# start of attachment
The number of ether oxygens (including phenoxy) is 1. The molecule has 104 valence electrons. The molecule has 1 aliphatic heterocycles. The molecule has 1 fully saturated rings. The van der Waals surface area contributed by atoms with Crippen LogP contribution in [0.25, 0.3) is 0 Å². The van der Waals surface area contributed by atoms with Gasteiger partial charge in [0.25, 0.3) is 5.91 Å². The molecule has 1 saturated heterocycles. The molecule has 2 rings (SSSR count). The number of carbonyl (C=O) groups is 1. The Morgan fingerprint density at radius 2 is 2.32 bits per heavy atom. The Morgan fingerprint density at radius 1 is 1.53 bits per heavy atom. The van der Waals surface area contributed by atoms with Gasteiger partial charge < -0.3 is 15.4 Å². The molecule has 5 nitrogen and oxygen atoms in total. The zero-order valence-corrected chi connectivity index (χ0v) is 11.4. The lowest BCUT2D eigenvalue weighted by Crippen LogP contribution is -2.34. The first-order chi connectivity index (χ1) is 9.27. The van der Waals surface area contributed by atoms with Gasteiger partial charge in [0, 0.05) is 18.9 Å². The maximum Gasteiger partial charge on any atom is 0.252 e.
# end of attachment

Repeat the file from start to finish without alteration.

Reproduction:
The number of ether oxygens (including phenoxy) is 1. The molecule has 104 valence electrons. The molecule has 1 aliphatic heterocycles. The molecule has 1 fully saturated rings. The van der Waals surface area contributed by atoms with Crippen LogP contribution in [0.25, 0.3) is 0 Å². The van der Waals surface area contributed by atoms with Gasteiger partial charge in [0.25, 0.3) is 5.91 Å². The molecule has 1 saturated heterocycles. The molecule has 2 rings (SSSR count). The number of carbonyl (C=O) groups is 1. The Morgan fingerprint density at radius 2 is 2.32 bits per heavy atom. The Morgan fingerprint density at radius 1 is 1.53 bits per heavy atom. The van der Waals surface area contributed by atoms with Gasteiger partial charge < -0.3 is 15.4 Å². The molecule has 5 nitrogen and oxygen atoms in total. The zero-order valence-corrected chi connectivity index (χ0v) is 11.4. The lowest BCUT2D eigenvalue weighted by Crippen LogP contribution is -2.34. The first-order chi connectivity index (χ1) is 9.27. The van der Waals surface area contributed by atoms with Gasteiger partial charge in [0, 0.05) is 18.9 Å². The maximum Gasteiger partial charge on any atom is 0.252 e.